A change in projects is a new chapter in one’s writing life. A new chapter can even be a return to something left off or set aside. And so my page has turned once again.
After a year of working on a new novel, it’s time to return to the one I let rest: The Brick.
I’m in an editing phase where I’m both making structural edits and, for parts that don’t need major rewriting, working on cleaning up details and adding better descriptions, all while looking up any questions I had set aside for “later research.” There’ll be even more intentional line-by-line rewriting in a future draft, but first I need all those questions answered and major structural changes to be completed.
I’ve also been having fun filming for YouTube, but not so much fun editing videos. It seems that after a couple of crashes where I was forced to reinstall Windows, my computer no longer wants to cooperate when trying to edit videos. The software is the same and the amount of memory available is actually more than pre-crashing, yet there’s all sorts of issues arising that weren’t there before. So what I’m filming is raw and unable to be edited for the moment. Perhaps in the future I’ll get some of these stabs at vlogging edited and up on the internet.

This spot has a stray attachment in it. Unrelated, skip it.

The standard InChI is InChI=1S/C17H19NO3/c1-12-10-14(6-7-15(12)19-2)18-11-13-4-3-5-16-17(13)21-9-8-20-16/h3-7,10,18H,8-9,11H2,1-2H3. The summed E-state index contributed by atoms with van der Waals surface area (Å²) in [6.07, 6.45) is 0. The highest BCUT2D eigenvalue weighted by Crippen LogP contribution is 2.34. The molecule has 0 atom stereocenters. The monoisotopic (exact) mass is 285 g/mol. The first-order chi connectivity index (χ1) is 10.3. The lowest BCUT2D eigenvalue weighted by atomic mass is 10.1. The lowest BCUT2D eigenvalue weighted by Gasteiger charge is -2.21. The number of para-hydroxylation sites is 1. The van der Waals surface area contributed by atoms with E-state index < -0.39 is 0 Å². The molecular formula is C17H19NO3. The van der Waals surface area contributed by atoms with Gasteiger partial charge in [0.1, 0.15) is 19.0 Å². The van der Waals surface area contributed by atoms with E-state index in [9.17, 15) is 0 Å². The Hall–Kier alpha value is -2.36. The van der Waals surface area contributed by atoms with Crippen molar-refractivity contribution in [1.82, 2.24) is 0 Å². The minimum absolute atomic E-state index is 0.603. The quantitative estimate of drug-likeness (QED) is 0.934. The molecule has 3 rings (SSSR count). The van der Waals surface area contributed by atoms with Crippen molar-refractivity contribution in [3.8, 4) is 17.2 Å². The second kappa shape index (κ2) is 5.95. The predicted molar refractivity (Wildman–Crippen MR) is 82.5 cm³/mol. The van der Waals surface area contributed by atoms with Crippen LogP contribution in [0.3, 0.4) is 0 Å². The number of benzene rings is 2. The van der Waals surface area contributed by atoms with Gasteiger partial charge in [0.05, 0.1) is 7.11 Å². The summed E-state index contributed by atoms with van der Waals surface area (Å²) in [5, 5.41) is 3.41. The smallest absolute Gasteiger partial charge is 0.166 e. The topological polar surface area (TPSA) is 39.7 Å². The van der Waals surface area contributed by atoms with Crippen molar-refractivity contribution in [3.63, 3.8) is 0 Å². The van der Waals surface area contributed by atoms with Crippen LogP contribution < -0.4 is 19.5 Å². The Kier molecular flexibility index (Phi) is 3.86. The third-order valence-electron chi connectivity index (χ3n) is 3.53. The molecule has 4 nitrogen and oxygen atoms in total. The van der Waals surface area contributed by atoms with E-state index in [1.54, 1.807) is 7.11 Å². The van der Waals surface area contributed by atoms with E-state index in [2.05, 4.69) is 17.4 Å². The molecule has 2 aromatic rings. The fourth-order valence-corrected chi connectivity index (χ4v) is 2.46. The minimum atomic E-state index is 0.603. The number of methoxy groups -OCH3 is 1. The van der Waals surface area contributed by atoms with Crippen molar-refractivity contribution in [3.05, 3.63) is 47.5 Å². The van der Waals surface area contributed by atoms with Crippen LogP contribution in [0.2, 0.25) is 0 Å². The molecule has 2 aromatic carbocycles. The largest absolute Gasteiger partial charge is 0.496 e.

In lieu of YouTubing, I gazed questioningly upon my dormant Instagram account that I had created through my Facebook author page and decided it was time to wake it up. Nope, my few existent Insta posts weren’t done on an app, but from a web browser, using Facebook’s business suite thingy. I’ve had a smartphone for only around a month.
Yes, I finally joined the masses. I started with a used hunk of junk that had belonged to my sister-in-law. It was pretty broken, like I couldn’t hear anyone unless I had them on speakerphone. I got this smartphone for a trip to San Francisco, using it to get San Fran public transportation apps and for a secondary map app (which came in handy when the compass for the map app on my wife’s phone went on the fritz).
And now I have downloaded my first social media app: Instagram.
M original intention was to advertise my “Hello, Author” interviews on Instagram through crossposting on Facebook.
Turns out Facebook is finicky as fuck about crossposting. Posting to Instagram using FB’s business suite on web browser wasn’t going to work in a headache-free kind of way.
So I got the Instagram app.
And what I’ve discovered is that there’s a huge book-loving and Insta-writing community. I like it. Plus there’s every opportunity to use it as a creative outlet.